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SNAP Wins NASA Support for Joint Dark Energy Mission

NASA will support the SNAP mission concept for probing dark energy by observing distant Type Ia supernova and studying weak gravitational lensing.
by Staff Writers
Berkeley CA (SPX) Aug 11, 2006
NASA has announced that it will support an advanced mission concept study for the SNAP experiment, proposed by the Department of Energy's Lawrence Berkeley National Laboratory and the Space Sciences Laboratory of the University of California at Berkeley for NASA and DOE's Joint Dark Energy Mission (JDEM).

In addition to SNAP, NASA also selected the ADEPT and DESTINY proposals to perform mission concept studies for JDEM.

"As one of three groups chosen by NASA for further development of the Joint Dark Energy Mission, we are pleased that NASA is interested in our approach to the problem with the SNAP concept," said Berkeley Lab Director Steven Chu. "DOE and NASA have provided funding to us in the past for our approach, and it is a very good sign that the two agencies are moving forward together on the project."

SNAP, the SuperNova/Acceleration Probe, is an experiment designed to learn the nature of dark energy by precisely measuring the expansion history of the universe. At present scientists cannot say whether dark energy has a constant value or has changed over time - or even whether dark energy is an illusion, with accelerating expansion being due to a gravitational anomaly instead.

"SNAP will investigate dark energy using two independent and powerful techniques," says Saul Perlmutter of Berkeley Lab's Physics Division, a professor of physics at the University of California at Berkeley who is principal investigator of SNAP and leader of the international Supernova Cosmology Project based at Berkeley Lab. "The best proven and most powerful current technique is to determine changes in the expansion rate by comparing the redshift and distance of Type Ia supernovae, but we are also targeting the most promising complementary technique, called 'weak gravitational lensing.'"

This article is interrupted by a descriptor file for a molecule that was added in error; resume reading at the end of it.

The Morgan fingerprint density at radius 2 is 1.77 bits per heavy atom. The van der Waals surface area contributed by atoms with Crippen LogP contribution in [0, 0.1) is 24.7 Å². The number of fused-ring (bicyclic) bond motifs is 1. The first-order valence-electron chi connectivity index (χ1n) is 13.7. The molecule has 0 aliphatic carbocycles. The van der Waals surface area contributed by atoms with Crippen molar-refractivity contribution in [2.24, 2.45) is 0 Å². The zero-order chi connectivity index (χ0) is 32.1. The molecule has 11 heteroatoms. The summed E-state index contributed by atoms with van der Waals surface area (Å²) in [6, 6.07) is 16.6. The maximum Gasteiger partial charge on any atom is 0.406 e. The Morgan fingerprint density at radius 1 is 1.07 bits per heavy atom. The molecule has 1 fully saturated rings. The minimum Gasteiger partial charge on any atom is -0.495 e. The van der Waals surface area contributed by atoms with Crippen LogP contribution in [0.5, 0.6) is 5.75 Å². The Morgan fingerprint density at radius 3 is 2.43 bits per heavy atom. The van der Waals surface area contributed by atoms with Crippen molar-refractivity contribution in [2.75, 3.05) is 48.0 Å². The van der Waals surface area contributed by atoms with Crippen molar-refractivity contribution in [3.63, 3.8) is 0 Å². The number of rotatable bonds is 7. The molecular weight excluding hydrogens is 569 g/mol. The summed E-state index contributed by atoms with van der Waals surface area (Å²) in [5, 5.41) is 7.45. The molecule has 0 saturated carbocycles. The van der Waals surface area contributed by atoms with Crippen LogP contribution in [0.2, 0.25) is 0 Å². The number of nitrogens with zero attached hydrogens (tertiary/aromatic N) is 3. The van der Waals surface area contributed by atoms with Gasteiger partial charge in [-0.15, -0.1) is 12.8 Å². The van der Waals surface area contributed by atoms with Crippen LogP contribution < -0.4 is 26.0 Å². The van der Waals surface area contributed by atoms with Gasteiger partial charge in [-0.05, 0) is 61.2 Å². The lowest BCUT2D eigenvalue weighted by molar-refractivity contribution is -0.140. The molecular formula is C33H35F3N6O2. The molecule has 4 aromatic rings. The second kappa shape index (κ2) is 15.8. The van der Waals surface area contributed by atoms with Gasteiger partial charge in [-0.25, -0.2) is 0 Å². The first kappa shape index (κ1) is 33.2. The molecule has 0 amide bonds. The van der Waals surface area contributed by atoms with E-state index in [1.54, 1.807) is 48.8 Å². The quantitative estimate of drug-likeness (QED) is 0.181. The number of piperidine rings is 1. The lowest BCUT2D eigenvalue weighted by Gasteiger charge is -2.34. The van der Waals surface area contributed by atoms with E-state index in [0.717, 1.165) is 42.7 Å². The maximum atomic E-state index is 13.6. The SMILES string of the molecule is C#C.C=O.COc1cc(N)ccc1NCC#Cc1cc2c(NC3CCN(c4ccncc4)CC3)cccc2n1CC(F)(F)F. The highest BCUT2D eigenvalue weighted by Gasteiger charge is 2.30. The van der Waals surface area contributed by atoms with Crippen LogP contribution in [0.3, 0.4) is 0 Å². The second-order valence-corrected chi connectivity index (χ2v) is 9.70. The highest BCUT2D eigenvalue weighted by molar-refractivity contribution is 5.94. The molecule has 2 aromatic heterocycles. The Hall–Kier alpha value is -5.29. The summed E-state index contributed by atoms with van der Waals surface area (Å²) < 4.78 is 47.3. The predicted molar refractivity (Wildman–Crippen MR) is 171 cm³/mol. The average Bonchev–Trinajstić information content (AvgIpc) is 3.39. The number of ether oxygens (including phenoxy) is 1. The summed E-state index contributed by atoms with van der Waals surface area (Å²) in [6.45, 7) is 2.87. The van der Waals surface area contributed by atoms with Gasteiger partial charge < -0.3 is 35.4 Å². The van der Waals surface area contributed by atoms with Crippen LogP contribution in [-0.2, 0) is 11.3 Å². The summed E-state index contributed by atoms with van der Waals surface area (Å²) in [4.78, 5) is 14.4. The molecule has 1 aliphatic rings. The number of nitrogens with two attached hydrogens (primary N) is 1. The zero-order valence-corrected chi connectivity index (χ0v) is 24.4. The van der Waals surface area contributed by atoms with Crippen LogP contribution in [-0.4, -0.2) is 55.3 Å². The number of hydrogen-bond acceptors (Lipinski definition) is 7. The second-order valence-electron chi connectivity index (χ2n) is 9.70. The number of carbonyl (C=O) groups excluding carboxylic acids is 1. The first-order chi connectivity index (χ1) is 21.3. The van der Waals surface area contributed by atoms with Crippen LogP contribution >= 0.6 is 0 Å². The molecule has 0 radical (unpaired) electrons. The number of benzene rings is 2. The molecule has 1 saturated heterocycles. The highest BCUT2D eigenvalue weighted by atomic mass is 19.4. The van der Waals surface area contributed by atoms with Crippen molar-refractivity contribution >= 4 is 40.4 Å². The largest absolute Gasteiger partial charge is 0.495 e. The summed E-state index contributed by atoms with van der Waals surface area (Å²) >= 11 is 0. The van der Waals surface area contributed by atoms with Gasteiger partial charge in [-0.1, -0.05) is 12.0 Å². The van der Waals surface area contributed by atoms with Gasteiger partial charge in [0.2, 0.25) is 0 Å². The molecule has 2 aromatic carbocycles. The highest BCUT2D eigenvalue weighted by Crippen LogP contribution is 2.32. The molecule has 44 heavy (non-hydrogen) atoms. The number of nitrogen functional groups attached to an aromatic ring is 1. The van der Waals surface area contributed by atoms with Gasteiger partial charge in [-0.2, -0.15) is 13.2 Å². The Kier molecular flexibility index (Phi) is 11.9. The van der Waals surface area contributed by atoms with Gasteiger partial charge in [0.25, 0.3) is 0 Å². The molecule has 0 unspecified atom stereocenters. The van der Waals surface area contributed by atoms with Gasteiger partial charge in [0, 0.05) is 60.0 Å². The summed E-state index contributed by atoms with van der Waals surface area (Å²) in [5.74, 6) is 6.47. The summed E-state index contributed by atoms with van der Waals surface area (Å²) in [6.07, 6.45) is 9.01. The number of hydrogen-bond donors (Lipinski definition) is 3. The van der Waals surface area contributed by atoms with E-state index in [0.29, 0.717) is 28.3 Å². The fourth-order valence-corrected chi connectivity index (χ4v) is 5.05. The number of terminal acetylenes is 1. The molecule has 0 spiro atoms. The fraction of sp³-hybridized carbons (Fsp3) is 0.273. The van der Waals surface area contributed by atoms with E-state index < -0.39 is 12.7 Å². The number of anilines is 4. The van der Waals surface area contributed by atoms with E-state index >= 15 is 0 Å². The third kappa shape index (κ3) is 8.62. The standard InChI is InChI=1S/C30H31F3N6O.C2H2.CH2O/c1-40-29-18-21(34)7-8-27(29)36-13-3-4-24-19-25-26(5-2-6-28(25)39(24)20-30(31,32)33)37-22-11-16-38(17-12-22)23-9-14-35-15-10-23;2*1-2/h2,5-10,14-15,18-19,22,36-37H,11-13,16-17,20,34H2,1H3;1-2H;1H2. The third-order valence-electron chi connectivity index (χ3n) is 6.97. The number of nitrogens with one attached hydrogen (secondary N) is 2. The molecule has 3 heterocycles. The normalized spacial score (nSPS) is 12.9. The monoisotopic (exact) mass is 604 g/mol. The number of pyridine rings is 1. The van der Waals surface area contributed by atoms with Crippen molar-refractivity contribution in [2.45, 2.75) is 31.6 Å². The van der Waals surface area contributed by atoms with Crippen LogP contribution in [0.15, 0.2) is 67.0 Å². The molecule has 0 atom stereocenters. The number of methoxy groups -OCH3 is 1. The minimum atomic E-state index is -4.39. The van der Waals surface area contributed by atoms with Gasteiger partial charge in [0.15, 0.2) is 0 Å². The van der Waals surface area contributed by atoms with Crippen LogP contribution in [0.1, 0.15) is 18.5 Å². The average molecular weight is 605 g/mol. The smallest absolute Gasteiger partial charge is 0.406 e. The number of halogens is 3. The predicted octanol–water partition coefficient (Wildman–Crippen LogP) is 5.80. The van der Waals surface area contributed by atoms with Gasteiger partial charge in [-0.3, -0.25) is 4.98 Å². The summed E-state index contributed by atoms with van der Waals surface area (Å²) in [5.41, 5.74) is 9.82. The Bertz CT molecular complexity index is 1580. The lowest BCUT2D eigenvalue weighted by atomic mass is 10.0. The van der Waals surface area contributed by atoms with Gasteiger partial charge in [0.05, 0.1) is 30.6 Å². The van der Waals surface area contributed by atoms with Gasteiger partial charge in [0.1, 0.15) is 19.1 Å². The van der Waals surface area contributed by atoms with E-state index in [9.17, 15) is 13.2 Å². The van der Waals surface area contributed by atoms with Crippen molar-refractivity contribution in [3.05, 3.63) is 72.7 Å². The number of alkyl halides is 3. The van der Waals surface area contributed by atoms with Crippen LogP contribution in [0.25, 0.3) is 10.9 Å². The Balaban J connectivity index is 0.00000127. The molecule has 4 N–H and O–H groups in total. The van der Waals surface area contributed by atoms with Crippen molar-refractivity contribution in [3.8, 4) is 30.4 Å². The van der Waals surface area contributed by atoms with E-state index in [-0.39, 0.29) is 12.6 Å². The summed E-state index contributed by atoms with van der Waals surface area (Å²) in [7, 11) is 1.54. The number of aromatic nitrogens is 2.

Using supernovae as standard candles has been a goal of astronomers since the 1930s; beginning in the 1980s, Perlmutter and his colleagues developed practical techniques for using Type Ia supernovae to measure changes in the expansion rate of the universe. "SNAP will find thousands of very far-off Type Ia supernovae and measure their magnitude and determine their spectra with unprecedented accuracy, detail, and control," he says.

Michael Levi of Berkeley Lab's Physics Division, SNAP's co-principal investigator, says, "The weak gravitational lensing technique will allow SNAP to independently probe the growth structure of the universe. Weak lensing has been part of the SNAP concept since its beginning in 1999, and is potentially an even more powerful way of measuring dark energy's effect on the distribution of matter, by observing the apparent displacement of distant galaxies when the mass of a foreground object bends their light. Both the supernova technique and the weak lensing technique will benefit by using a space-based telescope, which eliminates problems inherent in observations from the ground."